Hoops Trivia Embiid 50 Piece
Last night, Joel Embiid tied his career high with 50 points. He also had 12 rebounds and added 3 blocks. He was highly efficient on offense, shooting 17-for-23 from the floor and 15-for-17 at the line. When the game stats went official this morning, Embiid joined a relatively small, exclusive list. He is now the 16th player in NBA history to score 50 or more points, grab at least 10 boards, and block 3+ shots in the same game.
Only one player on that list shot a higher percentage from the field than Embiid. This player shot 22-for-28 (78.6%) from the field against the Detroit Pistons on March 3, 1985. Embiid slides in second at 73.9% shooting for his big game. The guy who torched the Pistons is the answer to today’s trivia question.
Born in Hibbing, Minnesota, this Hall of Famer would stay close to home to play his college ball for the Golden Gophers. After amassing over 1,700 points and 950 rebounds in his four years in college, he entered the NBA Draft. He was picked third overall. Based on Win Shares, this 6’10” forward was far and away the best player in his draft class. He had 113.0 WS for his career, which ranks him 56th in NBA history, right behind Walt Frazier.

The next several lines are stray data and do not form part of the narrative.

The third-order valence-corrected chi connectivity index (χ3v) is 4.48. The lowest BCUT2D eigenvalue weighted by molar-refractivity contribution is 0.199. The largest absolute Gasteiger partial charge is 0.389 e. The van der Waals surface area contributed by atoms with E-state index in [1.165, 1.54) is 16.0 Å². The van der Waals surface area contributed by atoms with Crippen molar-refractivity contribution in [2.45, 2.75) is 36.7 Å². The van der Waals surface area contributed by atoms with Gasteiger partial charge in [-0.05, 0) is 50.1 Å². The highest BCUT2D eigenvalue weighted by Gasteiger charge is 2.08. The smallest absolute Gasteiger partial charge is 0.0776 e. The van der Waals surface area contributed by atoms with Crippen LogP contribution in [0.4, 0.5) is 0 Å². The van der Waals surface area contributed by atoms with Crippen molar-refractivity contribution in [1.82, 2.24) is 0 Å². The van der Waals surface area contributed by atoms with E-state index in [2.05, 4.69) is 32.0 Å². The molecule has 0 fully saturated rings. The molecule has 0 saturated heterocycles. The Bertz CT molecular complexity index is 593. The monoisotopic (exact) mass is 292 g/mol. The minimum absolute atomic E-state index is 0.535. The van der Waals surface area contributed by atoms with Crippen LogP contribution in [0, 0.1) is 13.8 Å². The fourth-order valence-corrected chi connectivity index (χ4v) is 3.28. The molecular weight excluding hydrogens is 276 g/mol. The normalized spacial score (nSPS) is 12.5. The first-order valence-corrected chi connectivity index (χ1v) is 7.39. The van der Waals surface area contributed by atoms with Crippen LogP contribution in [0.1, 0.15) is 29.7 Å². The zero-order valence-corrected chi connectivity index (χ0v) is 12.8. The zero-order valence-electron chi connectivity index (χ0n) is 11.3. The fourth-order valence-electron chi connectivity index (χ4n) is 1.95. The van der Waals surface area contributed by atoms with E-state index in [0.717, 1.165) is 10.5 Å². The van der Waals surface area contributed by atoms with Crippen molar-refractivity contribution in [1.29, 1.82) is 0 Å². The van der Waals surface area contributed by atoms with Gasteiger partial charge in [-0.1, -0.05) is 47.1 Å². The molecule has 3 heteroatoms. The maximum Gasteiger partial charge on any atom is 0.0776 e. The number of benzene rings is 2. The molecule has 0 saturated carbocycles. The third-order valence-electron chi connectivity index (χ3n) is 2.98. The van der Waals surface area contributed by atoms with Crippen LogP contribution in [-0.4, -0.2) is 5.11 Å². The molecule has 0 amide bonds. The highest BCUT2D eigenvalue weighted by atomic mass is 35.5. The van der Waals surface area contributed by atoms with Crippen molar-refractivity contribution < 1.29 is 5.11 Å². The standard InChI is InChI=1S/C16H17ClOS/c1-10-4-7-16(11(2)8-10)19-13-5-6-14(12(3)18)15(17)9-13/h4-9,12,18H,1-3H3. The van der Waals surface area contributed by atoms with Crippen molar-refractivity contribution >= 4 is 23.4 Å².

For his NBA career, he played 13 seasons, all with the same team. He amassed averages of 17.9 points per game, 7.3 rebounds, and 1.7 blocks. In back-to-back seasons, he led the league in FG% at 60.4% both seasons. That is the only category he has ever led the league in. Interestingly enough, memory is a tricky thing, because you might think he was always a starter, but this two-time Sixth Man of the Year winner only started 400 of 971 career games.
The Black Hole
Dubbed by teammates as “The Black Hole” for his obstinate post play in either fighting through double teams or just flat refusal to pass out of tough situations. It was an affectionate moniker from a team full of Hall of Famers and one of the most dominant teams of his era. He appeared in seven All-Star Games, won three championships, was a six-time member of the All-Defensive Team, and made the All-Rookie Team. He is also notorious for nearly beheading Kurt Rambis with a nasty foul.
After his playing career, he has worked in front office positions, been a TV analyst, and coached for seven seasons. As a head coach, he had a record of 232-185. His teams made the playoffs three times, losing in the first round twice and the conference finals the other time.
Do you know who this is? Here’s the ANSWER when you’ve given up.
*As always, thanks to StatHead for being such a crafty tool in researching these questions.